Immunoglobulin E (IgE)–mediated food allergy is a significant public health issue that affects an estimated 3% to 10% of adults and 8% of children worldwide.1–4 Not all evidence5,6 indicates that food allergy may be on the rise. This review deals only with IgE-mediated food allergy. While data on prevalence of IgE-mediated allergy are discussed, it must be remembered that there is a vast difference between confirmed clinical food allergy and food sensitization.

The National Institute of Allergy and Infectious Diseases (NIAID) divides adverse food reactions into immune-mediated (food allergies) and non–immune-mediated (food intolerances) reactions. Food allergies are defined as “an adverse health effect arising from a specific immune response that occurs reproducibly on exposure to a given food.”7 This definition includes both IgE-mediated food allergy and non–IgE-mediated food allergies. Immunoglobulin E–mediated food allergy refers to an allergic reaction to a food that is immune mediated and occurs within 2 hours of consumption. Non–IgE-mediated is also immune mediated but occurs over a timeline usually more than 1 to 2 hours after consuming a food. Food intolerances, for example, lactose intolerance, do not involve any immune-mediated reactions. Food sensitivities, other than nonceliac gluten sensitivities, are not a recognized term by any of the national or international allergy or gastrointestinal societies or associations.8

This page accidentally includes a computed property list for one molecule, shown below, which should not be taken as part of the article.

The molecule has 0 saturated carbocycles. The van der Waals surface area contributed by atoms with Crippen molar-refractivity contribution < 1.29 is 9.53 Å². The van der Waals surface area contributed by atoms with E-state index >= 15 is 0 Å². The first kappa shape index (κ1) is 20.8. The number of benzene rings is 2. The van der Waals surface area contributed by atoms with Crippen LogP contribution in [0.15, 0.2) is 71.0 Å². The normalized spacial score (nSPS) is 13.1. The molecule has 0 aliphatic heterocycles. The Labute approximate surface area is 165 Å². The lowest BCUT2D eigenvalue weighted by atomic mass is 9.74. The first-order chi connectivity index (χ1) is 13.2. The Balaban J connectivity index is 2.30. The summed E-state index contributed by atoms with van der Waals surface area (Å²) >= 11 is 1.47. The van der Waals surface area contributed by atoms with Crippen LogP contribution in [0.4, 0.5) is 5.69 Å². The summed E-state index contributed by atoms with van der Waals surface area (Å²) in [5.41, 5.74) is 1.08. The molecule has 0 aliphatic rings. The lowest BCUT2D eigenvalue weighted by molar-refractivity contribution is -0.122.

The dietetic management of any type of food allergy typically involves information on food avoidance and label reading, identifying substitute foods and ensuring the diet is nutritionally sound.9 The type of food allergy (IgE or non–IgE mediated), possible cross-reactive and coexisting allergies, and knowledge of tolerance levels are important points to address individualized food allergen avoidance and tailor information on food labeling (Table 1).

List of Abbreviations

While more than 200 foods have been shown to be allergenic,10 regulatory agencies have recognized the need to focus allergen labeling regulations on a limited set of priority allergens. In 2004, the US Congress passed the Food Allergen Labeling and Consumer Protection Act (FALCPA), which mandates that the label of a food that contains an ingredient that is or is derived protein from a “major food allergen” must declare the presence of the allergen in the manner described by the law.